Type: Research Paper
Subject area: Process Systems Engineering and Safety
2012 Volume 45 Issue 12 Pages
Published: December 20, 2012
Released: December 20, 2012 [Advance publication] Released: July 24, 2012
The tuning of PID controllers is of great importance for process industries because it directly affects productivity, operability, and operating cost. Performance monitoring and maintenance of PID controllers are also serious issues for anyone seeking to maintain profitable plant operation. This paper presents a novel PID tuning methodology using a reference trajectory and a simple optimization-based algorithm. In particular, the proposed methodology is readily able to handle process constraints and to obtain PID tuning parameters using optimization directly. An application of this tuning method to a liquid level controller in a drum is shown, which has a constraint to avoid flooding of the liquid level. Furthermore, the method was implemented in DCSs of two kinds and was demonstrated successfully by simulation of a Crude Distillation Unit preflash drum.
Estimation algorithms to measure the actual performance of a lithium-ion battery are presented for real-time online monitoring. Capacity was selected as the representative variable indicating the performance of the battery. Three algorithms were suggested to estimate the degree of capacity fading: principal algorithm, supplementary algorithm, and hybridized algorithm. The principal algorithm was based on a simplified equivalent circuit model and a soft sensor technique. The soft sensor technique was based on a system identification methodology with moving horizon estimation. The supplementary algorithm was developed to compensate for the problem of computational load. Finally, both the algorithms were combined to develop a complementary hybridized algorithm. The suitability of the algorithms was demonstrated with real-time online monitoring of fresh and aged cells using cyclic experiments.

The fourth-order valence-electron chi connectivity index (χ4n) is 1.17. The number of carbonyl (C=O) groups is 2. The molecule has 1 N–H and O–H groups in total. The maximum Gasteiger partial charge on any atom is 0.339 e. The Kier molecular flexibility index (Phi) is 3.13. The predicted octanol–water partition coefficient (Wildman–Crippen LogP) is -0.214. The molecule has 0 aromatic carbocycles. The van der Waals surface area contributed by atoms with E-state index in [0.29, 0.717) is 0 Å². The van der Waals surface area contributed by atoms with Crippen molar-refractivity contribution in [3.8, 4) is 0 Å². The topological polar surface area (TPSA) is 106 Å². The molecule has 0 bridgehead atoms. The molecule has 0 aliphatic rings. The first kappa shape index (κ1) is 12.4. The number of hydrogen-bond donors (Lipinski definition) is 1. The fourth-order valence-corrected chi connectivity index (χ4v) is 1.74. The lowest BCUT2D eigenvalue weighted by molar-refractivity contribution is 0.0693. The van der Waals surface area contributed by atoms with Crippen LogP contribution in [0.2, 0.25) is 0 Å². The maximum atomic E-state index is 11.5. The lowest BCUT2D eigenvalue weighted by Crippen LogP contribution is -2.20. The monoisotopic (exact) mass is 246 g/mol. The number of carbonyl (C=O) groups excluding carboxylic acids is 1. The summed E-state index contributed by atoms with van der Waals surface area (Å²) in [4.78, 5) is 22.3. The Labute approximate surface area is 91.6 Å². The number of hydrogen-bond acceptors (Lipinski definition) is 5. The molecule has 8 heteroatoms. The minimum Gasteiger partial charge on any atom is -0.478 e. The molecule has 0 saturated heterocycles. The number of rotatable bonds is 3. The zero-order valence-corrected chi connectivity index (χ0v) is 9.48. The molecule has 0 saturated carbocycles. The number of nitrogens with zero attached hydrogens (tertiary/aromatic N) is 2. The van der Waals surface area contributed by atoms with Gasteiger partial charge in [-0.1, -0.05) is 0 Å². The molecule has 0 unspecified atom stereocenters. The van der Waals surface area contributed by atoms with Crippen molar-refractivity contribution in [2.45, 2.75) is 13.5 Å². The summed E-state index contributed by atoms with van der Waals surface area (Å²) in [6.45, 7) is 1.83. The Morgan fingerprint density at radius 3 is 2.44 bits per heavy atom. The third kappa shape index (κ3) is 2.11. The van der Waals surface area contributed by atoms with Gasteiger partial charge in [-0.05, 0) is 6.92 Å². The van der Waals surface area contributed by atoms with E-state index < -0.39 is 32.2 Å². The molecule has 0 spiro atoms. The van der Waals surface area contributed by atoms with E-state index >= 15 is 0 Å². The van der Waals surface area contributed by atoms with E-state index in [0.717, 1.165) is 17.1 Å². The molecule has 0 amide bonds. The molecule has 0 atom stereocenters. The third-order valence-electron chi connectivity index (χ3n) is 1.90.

In this study, the effect of polymer decomposition temperature on the preparation of boron carbon oxynitride (BCNO) phosphors is investigated with the aim of obtaining materials with enhanced photoluminescence properties. Three types of polymers, including polyethyleneimine (PEI), polyallylamine (PAA), and tetraethylene glycol (TEG) are used as carbon sources for the formation of BCNO phosphors. PEI is found to have the highest internal quantum efficiency (IQE) of the three polymers because of its optimum thermal decomposition temperature and high exothermic energy during BCNO formation. The IQE of the BCNO phosphors prepared with PEI is 50%, representing a 130% increase over the value observed when TEG was used as the carbon source. In addition, the emission band of the BCNO phosphors can be tuned from 380 to 490 nm by varying the reaction temperature and polymer concentrations.